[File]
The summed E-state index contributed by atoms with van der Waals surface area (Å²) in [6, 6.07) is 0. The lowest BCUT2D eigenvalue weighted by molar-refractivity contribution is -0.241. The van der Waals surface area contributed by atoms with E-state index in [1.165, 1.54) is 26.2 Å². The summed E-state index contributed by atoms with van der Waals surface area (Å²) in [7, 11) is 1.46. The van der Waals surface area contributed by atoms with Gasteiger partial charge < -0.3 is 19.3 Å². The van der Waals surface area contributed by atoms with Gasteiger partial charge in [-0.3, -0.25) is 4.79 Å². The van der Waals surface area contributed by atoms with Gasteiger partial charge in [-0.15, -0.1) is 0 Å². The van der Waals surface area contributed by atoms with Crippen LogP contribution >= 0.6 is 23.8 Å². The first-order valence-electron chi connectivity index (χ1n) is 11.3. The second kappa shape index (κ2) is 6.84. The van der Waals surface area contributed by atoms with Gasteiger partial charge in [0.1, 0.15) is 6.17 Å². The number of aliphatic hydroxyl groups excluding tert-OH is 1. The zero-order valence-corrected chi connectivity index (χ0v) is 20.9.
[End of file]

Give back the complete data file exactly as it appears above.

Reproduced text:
The summed E-state index contributed by atoms with van der Waals surface area (Å²) in [6, 6.07) is 0. The lowest BCUT2D eigenvalue weighted by molar-refractivity contribution is -0.241. The van der Waals surface area contributed by atoms with E-state index in [1.165, 1.54) is 26.2 Å². The summed E-state index contributed by atoms with van der Waals surface area (Å²) in [7, 11) is 1.46. The van der Waals surface area contributed by atoms with Gasteiger partial charge < -0.3 is 19.3 Å². The van der Waals surface area contributed by atoms with Gasteiger partial charge in [-0.3, -0.25) is 4.79 Å². The van der Waals surface area contributed by atoms with Gasteiger partial charge in [-0.15, -0.1) is 0 Å². The van der Waals surface area contributed by atoms with Crippen LogP contribution >= 0.6 is 23.8 Å². The first-order valence-electron chi connectivity index (χ1n) is 11.3. The second kappa shape index (κ2) is 6.84. The van der Waals surface area contributed by atoms with Gasteiger partial charge in [0.1, 0.15) is 6.17 Å². The number of aliphatic hydroxyl groups excluding tert-OH is 1. The zero-order valence-corrected chi connectivity index (χ0v) is 20.9.